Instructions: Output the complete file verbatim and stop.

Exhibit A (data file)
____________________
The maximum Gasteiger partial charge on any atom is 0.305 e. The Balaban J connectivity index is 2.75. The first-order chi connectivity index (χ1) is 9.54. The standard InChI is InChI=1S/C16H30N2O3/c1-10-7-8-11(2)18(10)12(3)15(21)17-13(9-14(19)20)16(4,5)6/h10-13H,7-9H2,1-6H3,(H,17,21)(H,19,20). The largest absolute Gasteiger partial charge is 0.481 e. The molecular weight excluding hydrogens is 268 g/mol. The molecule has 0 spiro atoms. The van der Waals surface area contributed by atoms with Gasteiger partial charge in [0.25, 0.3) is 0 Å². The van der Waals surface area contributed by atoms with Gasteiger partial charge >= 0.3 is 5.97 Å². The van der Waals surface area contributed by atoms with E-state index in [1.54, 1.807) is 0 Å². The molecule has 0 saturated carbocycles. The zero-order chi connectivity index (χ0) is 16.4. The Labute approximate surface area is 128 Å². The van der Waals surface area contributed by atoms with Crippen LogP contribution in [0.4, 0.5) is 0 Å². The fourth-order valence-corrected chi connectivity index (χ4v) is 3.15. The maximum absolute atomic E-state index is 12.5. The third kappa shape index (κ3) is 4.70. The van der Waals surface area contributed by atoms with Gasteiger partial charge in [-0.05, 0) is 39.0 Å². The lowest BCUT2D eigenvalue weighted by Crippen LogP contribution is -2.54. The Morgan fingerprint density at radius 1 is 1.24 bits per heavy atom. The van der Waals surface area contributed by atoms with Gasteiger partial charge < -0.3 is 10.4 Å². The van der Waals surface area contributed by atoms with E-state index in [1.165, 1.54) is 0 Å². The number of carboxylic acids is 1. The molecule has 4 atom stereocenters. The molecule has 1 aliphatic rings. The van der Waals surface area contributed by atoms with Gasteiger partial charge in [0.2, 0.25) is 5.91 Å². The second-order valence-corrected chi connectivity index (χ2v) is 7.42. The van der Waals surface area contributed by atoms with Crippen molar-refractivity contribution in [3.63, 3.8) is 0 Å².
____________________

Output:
The maximum Gasteiger partial charge on any atom is 0.305 e. The Balaban J connectivity index is 2.75. The first-order chi connectivity index (χ1) is 9.54. The standard InChI is InChI=1S/C16H30N2O3/c1-10-7-8-11(2)18(10)12(3)15(21)17-13(9-14(19)20)16(4,5)6/h10-13H,7-9H2,1-6H3,(H,17,21)(H,19,20). The largest absolute Gasteiger partial charge is 0.481 e. The molecular weight excluding hydrogens is 268 g/mol. The molecule has 0 spiro atoms. The van der Waals surface area contributed by atoms with Gasteiger partial charge in [0.25, 0.3) is 0 Å². The van der Waals surface area contributed by atoms with Gasteiger partial charge >= 0.3 is 5.97 Å². The van der Waals surface area contributed by atoms with E-state index in [1.54, 1.807) is 0 Å². The molecule has 0 saturated carbocycles. The zero-order chi connectivity index (χ0) is 16.4. The Labute approximate surface area is 128 Å². The van der Waals surface area contributed by atoms with Crippen LogP contribution in [0.4, 0.5) is 0 Å². The fourth-order valence-corrected chi connectivity index (χ4v) is 3.15. The maximum absolute atomic E-state index is 12.5. The third kappa shape index (κ3) is 4.70. The van der Waals surface area contributed by atoms with Gasteiger partial charge in [-0.05, 0) is 39.0 Å². The lowest BCUT2D eigenvalue weighted by Crippen LogP contribution is -2.54. The Morgan fingerprint density at radius 1 is 1.24 bits per heavy atom. The van der Waals surface area contributed by atoms with Gasteiger partial charge < -0.3 is 10.4 Å². The van der Waals surface area contributed by atoms with E-state index in [1.165, 1.54) is 0 Å². The number of carboxylic acids is 1. The molecule has 4 atom stereocenters. The molecule has 1 aliphatic rings. The van der Waals surface area contributed by atoms with Gasteiger partial charge in [0.2, 0.25) is 5.91 Å². The second-order valence-corrected chi connectivity index (χ2v) is 7.42. The van der Waals surface area contributed by atoms with Crippen molar-refractivity contribution in [3.63, 3.8) is 0 Å².